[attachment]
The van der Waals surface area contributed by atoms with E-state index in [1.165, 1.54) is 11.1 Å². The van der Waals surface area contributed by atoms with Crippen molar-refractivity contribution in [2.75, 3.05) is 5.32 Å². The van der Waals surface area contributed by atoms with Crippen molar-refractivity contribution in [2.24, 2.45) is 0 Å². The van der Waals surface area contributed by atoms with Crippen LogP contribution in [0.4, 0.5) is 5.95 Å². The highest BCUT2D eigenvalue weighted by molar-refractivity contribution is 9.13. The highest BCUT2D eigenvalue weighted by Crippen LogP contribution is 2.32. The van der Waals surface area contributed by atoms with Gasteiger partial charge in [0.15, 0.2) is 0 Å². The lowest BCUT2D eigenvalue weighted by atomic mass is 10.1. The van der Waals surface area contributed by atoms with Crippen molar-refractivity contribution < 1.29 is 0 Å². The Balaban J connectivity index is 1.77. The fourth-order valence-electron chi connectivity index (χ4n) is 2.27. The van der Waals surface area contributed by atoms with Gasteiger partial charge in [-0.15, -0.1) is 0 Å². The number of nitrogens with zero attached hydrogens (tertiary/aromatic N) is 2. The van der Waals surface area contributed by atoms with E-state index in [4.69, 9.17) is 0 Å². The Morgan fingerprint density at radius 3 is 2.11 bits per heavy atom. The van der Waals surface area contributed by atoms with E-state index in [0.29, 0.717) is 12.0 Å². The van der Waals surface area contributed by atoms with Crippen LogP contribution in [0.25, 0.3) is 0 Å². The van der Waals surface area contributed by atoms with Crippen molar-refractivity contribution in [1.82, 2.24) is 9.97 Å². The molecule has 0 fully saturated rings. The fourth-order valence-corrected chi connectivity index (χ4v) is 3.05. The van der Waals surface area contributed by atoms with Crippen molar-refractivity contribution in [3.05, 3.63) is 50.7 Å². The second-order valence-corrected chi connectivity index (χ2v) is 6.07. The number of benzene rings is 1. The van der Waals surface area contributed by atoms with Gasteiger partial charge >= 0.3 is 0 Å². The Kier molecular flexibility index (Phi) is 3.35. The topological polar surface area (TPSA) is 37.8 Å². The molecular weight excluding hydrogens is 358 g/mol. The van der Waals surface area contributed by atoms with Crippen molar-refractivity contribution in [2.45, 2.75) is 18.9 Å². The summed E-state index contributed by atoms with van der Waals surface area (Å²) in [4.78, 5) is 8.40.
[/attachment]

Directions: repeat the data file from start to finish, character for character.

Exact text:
The van der Waals surface area contributed by atoms with E-state index in [1.165, 1.54) is 11.1 Å². The van der Waals surface area contributed by atoms with Crippen molar-refractivity contribution in [2.75, 3.05) is 5.32 Å². The van der Waals surface area contributed by atoms with Crippen molar-refractivity contribution in [2.24, 2.45) is 0 Å². The van der Waals surface area contributed by atoms with Crippen LogP contribution in [0.4, 0.5) is 5.95 Å². The highest BCUT2D eigenvalue weighted by molar-refractivity contribution is 9.13. The highest BCUT2D eigenvalue weighted by Crippen LogP contribution is 2.32. The van der Waals surface area contributed by atoms with Gasteiger partial charge in [0.15, 0.2) is 0 Å². The lowest BCUT2D eigenvalue weighted by atomic mass is 10.1. The van der Waals surface area contributed by atoms with Crippen molar-refractivity contribution < 1.29 is 0 Å². The Balaban J connectivity index is 1.77. The fourth-order valence-electron chi connectivity index (χ4n) is 2.27. The van der Waals surface area contributed by atoms with Gasteiger partial charge in [-0.15, -0.1) is 0 Å². The number of nitrogens with zero attached hydrogens (tertiary/aromatic N) is 2. The van der Waals surface area contributed by atoms with E-state index in [4.69, 9.17) is 0 Å². The Morgan fingerprint density at radius 3 is 2.11 bits per heavy atom. The van der Waals surface area contributed by atoms with E-state index in [0.29, 0.717) is 12.0 Å². The van der Waals surface area contributed by atoms with Crippen LogP contribution in [0.25, 0.3) is 0 Å². The van der Waals surface area contributed by atoms with Crippen molar-refractivity contribution in [1.82, 2.24) is 9.97 Å². The molecule has 0 fully saturated rings. The fourth-order valence-corrected chi connectivity index (χ4v) is 3.05. The van der Waals surface area contributed by atoms with Crippen molar-refractivity contribution in [3.05, 3.63) is 50.7 Å². The second-order valence-corrected chi connectivity index (χ2v) is 6.07. The number of benzene rings is 1. The van der Waals surface area contributed by atoms with Gasteiger partial charge >= 0.3 is 0 Å². The Kier molecular flexibility index (Phi) is 3.35. The topological polar surface area (TPSA) is 37.8 Å². The molecular weight excluding hydrogens is 358 g/mol. The van der Waals surface area contributed by atoms with Crippen molar-refractivity contribution in [2.45, 2.75) is 18.9 Å². The summed E-state index contributed by atoms with van der Waals surface area (Å²) in [4.78, 5) is 8.40.